Family Addiction

I had heard about Beautiful Boy by David Sheff for several years and finally made the time to read it. I wasn’t sure it would be of great interest to me since his son’s drug of choice was mainly methamphetamine – and his son is still alive, while mine is not.

It has been hard for me to put down, for many reasons. Sheff is a great writer and tells their family’s story in a way that brings the people and events to life. But what I find most significant – and, sadly, most similar to our story – are the dynamics of a family living with addiction. And it is also very similar to other families I know and ones I have read about in other books such as Gorgeous Girl by Mary K. Pershall.

The similarities? First, there is the genetic component – mainly alcoholism – in the Continue reading “Family Addiction”

Dreamland (Young Adult Adaptation): The True Tale of America’s Opiate Epidemic by Sam Quinones (2019)

I am devoting this blog to a review by Shelf Awareness of an essential book in the battle against early exposure to opioids which has destroyed so many young lives – our son’s included – in the past 20 years. Please give a copy of this book to every teenager and young adult you know and love.

Journalist Sam Quinones’s lauded 2015 Dreamland was, according to our review, “a comprehensive and empathetic investigation into the Mexican pipeline feeding the United States heartland’s growing appetite for opiates.” This adaptation, pared down for a young adult audience, is a sharp, engrossing work of narrative nonfiction.
Dreamland snares the young reader immediately with the story of Matt Schoonover from Columbus, Ohio, who began using prescription opiate painkillers in high school, became addicted and moved to black tar heroin when the “street OxyContin” became too pricy. A day after returning from three weeks in rehab, at the age of 21, Matt fatally overdosed. Continue reading “Dreamland (Young Adult Adaptation): The True Tale of America’s Opiate Epidemic by Sam Quinones (2019)”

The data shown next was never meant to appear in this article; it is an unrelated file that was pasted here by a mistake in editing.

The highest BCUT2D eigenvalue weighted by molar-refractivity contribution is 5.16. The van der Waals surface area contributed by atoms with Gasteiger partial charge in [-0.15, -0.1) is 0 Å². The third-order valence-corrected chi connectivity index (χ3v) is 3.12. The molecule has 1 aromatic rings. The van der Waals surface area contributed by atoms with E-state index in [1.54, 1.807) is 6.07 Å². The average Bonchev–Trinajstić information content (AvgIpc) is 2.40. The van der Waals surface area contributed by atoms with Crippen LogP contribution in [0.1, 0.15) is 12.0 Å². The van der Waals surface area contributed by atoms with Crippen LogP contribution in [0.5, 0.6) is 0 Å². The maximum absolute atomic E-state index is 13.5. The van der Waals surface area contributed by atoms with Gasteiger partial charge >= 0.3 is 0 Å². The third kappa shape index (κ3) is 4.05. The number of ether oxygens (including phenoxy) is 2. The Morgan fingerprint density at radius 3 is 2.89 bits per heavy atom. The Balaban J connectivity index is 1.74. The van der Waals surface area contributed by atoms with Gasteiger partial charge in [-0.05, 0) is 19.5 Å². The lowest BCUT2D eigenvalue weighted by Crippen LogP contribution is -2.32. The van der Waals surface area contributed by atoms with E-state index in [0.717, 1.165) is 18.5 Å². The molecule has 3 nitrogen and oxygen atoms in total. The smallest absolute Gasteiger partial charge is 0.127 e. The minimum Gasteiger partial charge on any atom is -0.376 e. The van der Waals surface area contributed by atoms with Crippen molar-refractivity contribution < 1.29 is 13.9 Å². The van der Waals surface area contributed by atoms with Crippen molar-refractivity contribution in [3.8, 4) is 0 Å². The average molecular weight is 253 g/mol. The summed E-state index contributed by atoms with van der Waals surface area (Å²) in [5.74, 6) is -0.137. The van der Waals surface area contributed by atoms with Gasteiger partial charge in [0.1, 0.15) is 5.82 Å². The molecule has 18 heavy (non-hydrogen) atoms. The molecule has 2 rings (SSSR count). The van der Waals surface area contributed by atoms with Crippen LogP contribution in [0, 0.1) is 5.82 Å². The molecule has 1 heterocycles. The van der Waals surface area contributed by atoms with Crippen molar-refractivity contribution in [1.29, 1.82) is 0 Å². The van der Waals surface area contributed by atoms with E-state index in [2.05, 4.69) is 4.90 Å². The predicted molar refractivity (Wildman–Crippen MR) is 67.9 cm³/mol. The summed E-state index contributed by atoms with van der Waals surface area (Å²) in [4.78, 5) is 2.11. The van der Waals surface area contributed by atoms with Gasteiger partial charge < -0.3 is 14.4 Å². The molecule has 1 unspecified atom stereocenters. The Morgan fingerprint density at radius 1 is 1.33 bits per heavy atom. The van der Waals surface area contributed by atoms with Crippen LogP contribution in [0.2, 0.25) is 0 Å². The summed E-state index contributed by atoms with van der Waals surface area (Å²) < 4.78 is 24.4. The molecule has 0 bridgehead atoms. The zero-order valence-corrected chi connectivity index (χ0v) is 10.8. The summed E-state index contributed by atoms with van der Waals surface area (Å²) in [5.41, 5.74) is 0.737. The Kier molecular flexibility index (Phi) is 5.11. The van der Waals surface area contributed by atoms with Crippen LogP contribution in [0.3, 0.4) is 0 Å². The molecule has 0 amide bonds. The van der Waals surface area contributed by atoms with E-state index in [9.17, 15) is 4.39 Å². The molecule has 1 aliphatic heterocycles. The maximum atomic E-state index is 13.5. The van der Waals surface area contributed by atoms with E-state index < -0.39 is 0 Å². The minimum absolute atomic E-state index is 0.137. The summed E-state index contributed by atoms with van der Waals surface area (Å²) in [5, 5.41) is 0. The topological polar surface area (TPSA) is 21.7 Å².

BEING A FRIEND WHO CARES

The pervasiveness of opioid addiction was made clear to my husband and I, once again, on a recent trip. We were in California at one of our favorite Italian restaurants having a chat with one of the owners – catching up after not seeing each other for a few years. Somehow, yet very common for us, the conversation turned to the opioid epidemic and our son’s death from overdose. Our friend remembered us telling him about it, paused, and asked: “Do you mind if I tell you a personal story about heroin?”

Continue reading “BEING A FRIEND WHO CARES”

ANXIETY, Part 2: Appeal of Opioids to Millennials

Is there a particular reason that opioids have such an appeal to Millennials? In an article in the New Yorker Magazine (http://nymag.com/intelligencer/2018/02/americas-opioid-epidemic.html) entitled “The Poison We Pick,” Andrew Sullivan discusses the modern American life that we pioneered and how “epic numbers of American are killing themselves with opioids to escape it.” Sullivan goes on to say: “It is a story of pain and the search for an end to it. It is a story of how the most ancient painkiller known to humanity has emerged to numb the agonies of the world’s most highly evolved liberal democracy. Just as LSD helps explain the 1960’s, cocaine the 1980’s, and crack the 1990’s, so opium defines this new era. I say era, because this trend will, in all probability, last a very long time. The scale and darkness of this phenomenon is a sign of a civilization in a more acute crisis than we knew, a nation overwhelmed by a warp-speed, postindustrial world, a culture yearning to give up, indifferent to life and death, enraptured by withdrawal and nothingness.” Continue reading “ANXIETY, Part 2: Appeal of Opioids to Millennials”

MYSTERIOUS WAYS

I love mysteries. From the time I began reading on my own, I gravitated toward mysteries: first Nancy Drew, then Agatha Christie, Edgar Allan Poe, Arthur Conan Doyle. My husband and I continue to read and watch mysteries covering topics from historical to crime to espionage. Maybe my penchant for asking “Why?” is at the root of this affinity. The challenge of figuring out a conundrum and the satisfaction when the mystery is finally solved. Continue reading “MYSTERIOUS WAYS”

A Missed 30th Birthday

Tomorrow would have been our son, John Leif’s, 30th birthday. Sadly, he is not here and we are not celebrating. Instead, we are remembering his life and honoring our son by sharing his story with a local recovery group.